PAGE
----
I would use boolean operators:

SELECT * FROM BANK_DETAIL 
WHERE
  ((@SECOND IS NULL AND X = @FIRST) OR 
  (@SECOND IS NOT NULL AND X >= @FIRST AND X <= @SECOND));
share|improve this answer

You're building a dynamic search condition. By forcing one single statement to cover both cases you are cutting the optimizer options. The generated plan has to work in both cases when @seconds is null and when is not null. You'll be much better using two separate statement:

IF @SECOND IS NULL THEN
   SELECT * FROM BANK_DETAIL 
   WHERE  X = @FIRST
   ORDER BY X
ELSE
   SELECT * FROM BANK_DETAIL 
   WHERE X >= @FIRST AND X <= @SECOND 
   ORDER BY X

You intuition to 'simplify' into one single statement is leading you down the wrong path. The result is less text, but much more execution time due to suboptimal plans. The article linked at the beginning of my response goes into great detail on this topic.

share|improve this answer

The problem is that CASE returns a value, it's not a branch in logic. The link that OMG provides is pretty much the authoritative source on this one (almost anything from Erland Sommarskog is going to be great advice).

A quick summary of the link:

You can use dynamic SQL where you build up a statement based on the conditions. This can often be the best performing approach, but there are drawbacks. One of the biggest drawbacks is the possible security issues, so make sure that you fully understand SQL injection attacks and how to prevent them.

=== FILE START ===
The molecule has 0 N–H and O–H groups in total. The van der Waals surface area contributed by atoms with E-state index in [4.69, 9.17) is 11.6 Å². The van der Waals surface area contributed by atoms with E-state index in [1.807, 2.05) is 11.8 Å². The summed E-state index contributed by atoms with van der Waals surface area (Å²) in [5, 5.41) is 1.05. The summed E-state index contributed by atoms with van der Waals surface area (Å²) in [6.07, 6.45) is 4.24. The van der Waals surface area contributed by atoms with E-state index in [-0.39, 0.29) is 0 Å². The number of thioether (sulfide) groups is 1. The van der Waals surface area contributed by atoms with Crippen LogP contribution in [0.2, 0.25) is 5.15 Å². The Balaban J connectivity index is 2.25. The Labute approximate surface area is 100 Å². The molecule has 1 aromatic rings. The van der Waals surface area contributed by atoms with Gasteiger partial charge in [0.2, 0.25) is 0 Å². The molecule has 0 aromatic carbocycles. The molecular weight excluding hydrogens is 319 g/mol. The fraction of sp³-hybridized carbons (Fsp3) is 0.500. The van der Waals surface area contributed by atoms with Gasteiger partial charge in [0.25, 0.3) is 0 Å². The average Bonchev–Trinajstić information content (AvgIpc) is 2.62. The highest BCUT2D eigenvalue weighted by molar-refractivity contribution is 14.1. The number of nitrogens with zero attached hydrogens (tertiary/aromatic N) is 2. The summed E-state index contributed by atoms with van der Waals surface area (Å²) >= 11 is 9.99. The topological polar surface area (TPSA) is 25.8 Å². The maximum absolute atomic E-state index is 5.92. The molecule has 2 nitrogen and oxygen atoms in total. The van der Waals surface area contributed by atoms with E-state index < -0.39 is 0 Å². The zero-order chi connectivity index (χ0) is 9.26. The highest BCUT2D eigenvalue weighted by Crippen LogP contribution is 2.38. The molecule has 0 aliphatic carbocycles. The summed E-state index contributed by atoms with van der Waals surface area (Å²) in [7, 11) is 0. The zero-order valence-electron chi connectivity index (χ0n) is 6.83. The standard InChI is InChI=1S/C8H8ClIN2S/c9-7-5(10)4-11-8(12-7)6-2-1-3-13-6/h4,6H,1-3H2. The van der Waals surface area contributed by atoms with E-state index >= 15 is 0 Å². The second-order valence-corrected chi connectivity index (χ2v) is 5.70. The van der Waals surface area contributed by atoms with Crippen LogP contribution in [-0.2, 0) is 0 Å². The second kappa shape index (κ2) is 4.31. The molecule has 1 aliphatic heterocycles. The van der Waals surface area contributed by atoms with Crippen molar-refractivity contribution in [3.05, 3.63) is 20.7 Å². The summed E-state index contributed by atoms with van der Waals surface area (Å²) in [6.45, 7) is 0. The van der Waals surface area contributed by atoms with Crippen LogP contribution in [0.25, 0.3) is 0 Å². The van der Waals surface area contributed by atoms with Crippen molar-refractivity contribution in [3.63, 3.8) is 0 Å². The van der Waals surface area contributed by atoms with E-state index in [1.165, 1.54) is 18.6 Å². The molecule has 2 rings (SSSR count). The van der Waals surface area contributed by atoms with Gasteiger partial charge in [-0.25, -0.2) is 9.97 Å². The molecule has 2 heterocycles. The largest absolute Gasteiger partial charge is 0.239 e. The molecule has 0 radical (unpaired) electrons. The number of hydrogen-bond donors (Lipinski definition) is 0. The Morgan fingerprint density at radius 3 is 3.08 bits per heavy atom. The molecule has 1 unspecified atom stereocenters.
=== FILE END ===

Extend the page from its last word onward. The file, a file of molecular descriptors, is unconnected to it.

Another approach is to use complex logic in your WHERE statement using ORs. In your case it would be something like below. This approach is a bit simpler than dynamic SQL and safer, but performance may not always be great. If performance is ok for your situation though (test it) then stick with this approach.

SELECT
    *    -- I assume that you used * just as an example and don't actually use this in your production code
FROM
    Bank_Detail
WHERE -- POSSIBLY SOME OTHER WHERE CLAUSES
    (@second IS NULL AND X = @first) OR
    (@second IS NOT NULL AND (x >= @first AND x <= @second))
    -- POSSIBLY SOME MORE WHERE CLAUSES
ORDER BY
    x

Another way to organize the statement just occurred to me...

SELECT
    *
FROM
    Bank_Detail
WHERE -- POSSIBLY SOME OTHER WHERE CLAUSES
    x >= @first AND
    x <= COALESCE(@second, @first)
    -- POSSIBLY SOME MORE WHERE CLAUSES
ORDER BY
    x

I haven't tested it yet, but I think that will be logically equivalent and may give you a more consistent query plan.

Erland also gives a couple other possible approaches, so be sure to read his full article on the subject.

share|improve this answer
    
While the second version has some appeal, I believe it includes unwanted rows where x > @first when @second is null. –  dmc May 27 '11 at 15:37
    
When @second is null, the where clause simplifies to x >= @first AND x <= @first - this is equivalent to x = @first, as required. –  Steve Mayne May 27 '11 at 15:46
    
Aha. Maybe I should've read it more carefully. –  dmc May 27 '11 at 15:49